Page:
After days have passed, the three leave to travel up the mountain to get to the capital city. Kino realizes that they are being followed and they sprint up to a cave where Juana and Coyotito hide. Kino then tries to create diversions for the trackers in the form of false trails. When he finally finds them he attempts to attack them. Yet, at the same moment Coyotito and a gunshot are heard. After Kino kills the trackers and rushes back to the cave, he finds that his son has been shot.

Carrying their dead child, they emerge from the mountain back at their village, where the community silently looks on. Kino then takes the pearl and throws it as hard as he can back into the ocean.

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How To Explain The Pearl to Younger Students


Provide Introduction and Context

Start the lesson by explaining the setting, which is a little community by the sea that is home to the Kino, Juana, and Coyotito. Introduce the three major characters, Kino (protagonist), Juana, and Coyotito. Ask the students to get familiar with the setting and the characters first for the discussions later on.


Discuss Themes of Greed and Pride

Students can reflect on the several themes present throughout the story. Greed is an important part of the story and many characters have to face the consequences of their actions after wanting to steal the pearl or get more money out of it. Teachers can talk about good and bad moral values and how students can use this information in their daily lives.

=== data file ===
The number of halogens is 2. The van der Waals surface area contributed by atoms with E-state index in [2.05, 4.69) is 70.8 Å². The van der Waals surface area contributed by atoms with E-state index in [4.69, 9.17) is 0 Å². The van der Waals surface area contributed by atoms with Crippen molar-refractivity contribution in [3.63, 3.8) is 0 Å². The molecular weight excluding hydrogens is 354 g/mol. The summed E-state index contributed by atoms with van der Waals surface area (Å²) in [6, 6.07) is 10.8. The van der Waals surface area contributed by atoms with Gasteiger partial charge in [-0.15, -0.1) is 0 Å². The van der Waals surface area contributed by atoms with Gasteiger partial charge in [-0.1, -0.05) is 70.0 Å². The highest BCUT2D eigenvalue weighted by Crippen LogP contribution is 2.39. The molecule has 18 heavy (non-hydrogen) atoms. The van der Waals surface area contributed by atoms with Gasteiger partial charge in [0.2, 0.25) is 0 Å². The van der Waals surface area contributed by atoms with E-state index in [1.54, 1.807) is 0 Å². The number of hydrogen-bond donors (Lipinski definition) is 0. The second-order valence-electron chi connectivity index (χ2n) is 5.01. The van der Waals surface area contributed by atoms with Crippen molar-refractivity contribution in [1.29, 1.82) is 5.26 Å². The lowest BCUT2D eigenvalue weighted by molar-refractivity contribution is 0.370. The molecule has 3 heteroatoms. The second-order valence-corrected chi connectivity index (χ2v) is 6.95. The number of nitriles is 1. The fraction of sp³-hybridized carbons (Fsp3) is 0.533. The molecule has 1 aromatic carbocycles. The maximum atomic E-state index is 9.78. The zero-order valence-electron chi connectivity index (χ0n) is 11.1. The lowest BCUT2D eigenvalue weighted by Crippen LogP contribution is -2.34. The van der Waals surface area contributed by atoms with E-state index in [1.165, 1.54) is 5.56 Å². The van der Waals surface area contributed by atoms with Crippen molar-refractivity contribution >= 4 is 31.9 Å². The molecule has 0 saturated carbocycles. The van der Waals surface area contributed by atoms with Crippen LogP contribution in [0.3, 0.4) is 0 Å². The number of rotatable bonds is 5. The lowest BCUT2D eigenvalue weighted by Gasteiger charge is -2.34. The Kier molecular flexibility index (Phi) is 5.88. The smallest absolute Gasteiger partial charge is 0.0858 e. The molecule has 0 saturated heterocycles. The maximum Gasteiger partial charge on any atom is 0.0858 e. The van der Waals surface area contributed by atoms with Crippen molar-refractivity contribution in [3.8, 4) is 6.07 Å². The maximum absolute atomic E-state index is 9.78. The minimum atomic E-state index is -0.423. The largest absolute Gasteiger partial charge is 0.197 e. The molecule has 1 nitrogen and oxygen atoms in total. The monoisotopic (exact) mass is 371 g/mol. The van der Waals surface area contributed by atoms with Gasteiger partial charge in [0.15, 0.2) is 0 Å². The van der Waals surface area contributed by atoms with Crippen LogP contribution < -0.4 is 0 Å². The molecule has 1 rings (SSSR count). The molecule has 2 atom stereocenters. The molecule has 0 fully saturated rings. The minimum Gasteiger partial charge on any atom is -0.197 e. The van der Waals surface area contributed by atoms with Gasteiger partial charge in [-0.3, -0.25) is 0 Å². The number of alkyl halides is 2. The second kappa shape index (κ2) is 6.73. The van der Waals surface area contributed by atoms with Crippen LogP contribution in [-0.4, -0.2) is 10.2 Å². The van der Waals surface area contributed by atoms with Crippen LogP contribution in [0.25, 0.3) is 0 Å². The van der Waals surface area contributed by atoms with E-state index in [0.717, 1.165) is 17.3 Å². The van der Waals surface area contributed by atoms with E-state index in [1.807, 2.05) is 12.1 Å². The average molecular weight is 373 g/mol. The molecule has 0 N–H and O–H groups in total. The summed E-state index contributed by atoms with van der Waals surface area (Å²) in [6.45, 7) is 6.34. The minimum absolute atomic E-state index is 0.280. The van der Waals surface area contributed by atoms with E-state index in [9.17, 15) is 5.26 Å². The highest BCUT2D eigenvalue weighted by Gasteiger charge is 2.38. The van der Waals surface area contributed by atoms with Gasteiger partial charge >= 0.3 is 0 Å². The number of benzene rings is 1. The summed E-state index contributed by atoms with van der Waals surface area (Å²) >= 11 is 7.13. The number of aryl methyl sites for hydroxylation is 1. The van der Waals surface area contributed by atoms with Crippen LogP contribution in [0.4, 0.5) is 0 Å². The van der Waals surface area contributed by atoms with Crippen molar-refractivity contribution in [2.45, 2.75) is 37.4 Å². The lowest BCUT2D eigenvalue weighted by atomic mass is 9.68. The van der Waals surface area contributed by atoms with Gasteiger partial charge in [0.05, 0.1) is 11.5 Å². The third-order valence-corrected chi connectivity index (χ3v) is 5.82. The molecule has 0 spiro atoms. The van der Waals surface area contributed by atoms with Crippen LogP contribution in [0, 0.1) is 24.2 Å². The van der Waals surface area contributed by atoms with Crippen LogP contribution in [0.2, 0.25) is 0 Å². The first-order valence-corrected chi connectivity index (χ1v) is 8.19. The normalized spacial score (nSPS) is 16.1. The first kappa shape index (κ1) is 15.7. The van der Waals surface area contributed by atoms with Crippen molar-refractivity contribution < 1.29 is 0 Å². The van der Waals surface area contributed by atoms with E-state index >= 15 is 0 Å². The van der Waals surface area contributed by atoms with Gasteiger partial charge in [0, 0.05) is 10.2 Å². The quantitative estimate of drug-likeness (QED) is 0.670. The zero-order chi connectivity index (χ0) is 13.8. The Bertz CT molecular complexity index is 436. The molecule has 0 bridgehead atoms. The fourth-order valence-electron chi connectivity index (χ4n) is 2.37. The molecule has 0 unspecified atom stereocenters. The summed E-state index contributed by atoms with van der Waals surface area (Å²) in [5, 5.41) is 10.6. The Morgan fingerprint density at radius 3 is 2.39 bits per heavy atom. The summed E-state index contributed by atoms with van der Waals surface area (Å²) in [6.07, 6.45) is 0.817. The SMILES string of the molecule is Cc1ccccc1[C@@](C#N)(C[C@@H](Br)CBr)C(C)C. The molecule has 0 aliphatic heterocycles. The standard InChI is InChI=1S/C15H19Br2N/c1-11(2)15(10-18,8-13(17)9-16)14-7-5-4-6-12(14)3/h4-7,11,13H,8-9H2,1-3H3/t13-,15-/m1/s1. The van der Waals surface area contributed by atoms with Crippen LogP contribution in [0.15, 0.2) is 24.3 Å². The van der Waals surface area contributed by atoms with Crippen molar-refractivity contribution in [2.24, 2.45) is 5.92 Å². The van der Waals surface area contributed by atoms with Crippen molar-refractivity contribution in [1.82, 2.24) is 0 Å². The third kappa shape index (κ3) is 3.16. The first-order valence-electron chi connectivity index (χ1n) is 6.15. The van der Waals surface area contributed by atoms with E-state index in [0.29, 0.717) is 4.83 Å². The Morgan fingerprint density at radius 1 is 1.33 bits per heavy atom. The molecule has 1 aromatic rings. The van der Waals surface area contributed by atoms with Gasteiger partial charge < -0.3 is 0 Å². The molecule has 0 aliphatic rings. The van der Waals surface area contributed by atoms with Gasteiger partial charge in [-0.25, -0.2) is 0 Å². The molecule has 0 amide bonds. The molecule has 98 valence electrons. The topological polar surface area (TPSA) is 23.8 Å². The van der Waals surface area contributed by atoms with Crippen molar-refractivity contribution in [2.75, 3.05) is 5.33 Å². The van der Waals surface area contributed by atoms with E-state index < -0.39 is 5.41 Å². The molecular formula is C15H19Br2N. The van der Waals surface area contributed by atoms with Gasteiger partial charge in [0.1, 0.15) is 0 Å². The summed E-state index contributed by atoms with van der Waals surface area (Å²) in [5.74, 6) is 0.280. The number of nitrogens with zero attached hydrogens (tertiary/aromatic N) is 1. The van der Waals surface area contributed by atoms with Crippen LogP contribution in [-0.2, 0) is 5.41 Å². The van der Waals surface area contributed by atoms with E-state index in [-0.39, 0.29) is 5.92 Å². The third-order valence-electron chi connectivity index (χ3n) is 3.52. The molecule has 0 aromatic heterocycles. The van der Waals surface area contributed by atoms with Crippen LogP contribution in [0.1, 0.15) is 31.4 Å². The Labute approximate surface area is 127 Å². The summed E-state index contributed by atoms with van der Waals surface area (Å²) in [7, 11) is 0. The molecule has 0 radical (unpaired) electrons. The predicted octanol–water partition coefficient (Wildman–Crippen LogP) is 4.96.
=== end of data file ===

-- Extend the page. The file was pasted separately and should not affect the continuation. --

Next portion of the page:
Connect With Other Stories

There are many stories on pride and greed available for younger students to study and understand. The moral lessons of these stories are mainly “Greed is a Curse” or “Pride Hath a Fall”. Students can study these old tales beforehand so they become more familiar with themes and are able to understand the events in the story in a better way.


Give a Creative Activity

Ask the students to sketch a picture of Kino and his family or create a brief letter from Kino to his son Coyotito as a basic writing or drawing project relating to the narrative. Indulging in meaningful creative exercises will help the students understand the story and the characters in a better way.


Promote Curiosity

Encourage the students to be curious and ask any questions that come to their minds. Teachers can politely explain the answer to each question so the students are comfortable discussing their confusion and do not hesitate to ask for help.

Frequently Asked Questions About The Pearl by John Steinbeck

What role does the pearl play in the narrative?

The pearl is a representation of hope and greed. It depicts Kino's hope for a better future for his family. But as the plot develops, it turns into a source of tragedy for Kino and his family.

How did the neighborhood respond to Kino finding the pearl?

People are envious of Kino’s finding in the beginning because no one in the village had ever seen a pearl like that before. Gradually, this envy turns into greed and everyone tries to take away this pearl which results in many tragedies.

What is the moral of the story?

The moral of the story suggests to the readers that a human should not ask for more and always stay humble even after receiving the biggest of blessings. We can see that Kino who tried to save his child eventually lost him because of the same pearl he found to save his life. The story also suggests lessons about greed, haste, and the harsh reality of surviving in this world.

Find more lesson plans and activities like these in our English Language Arts Category!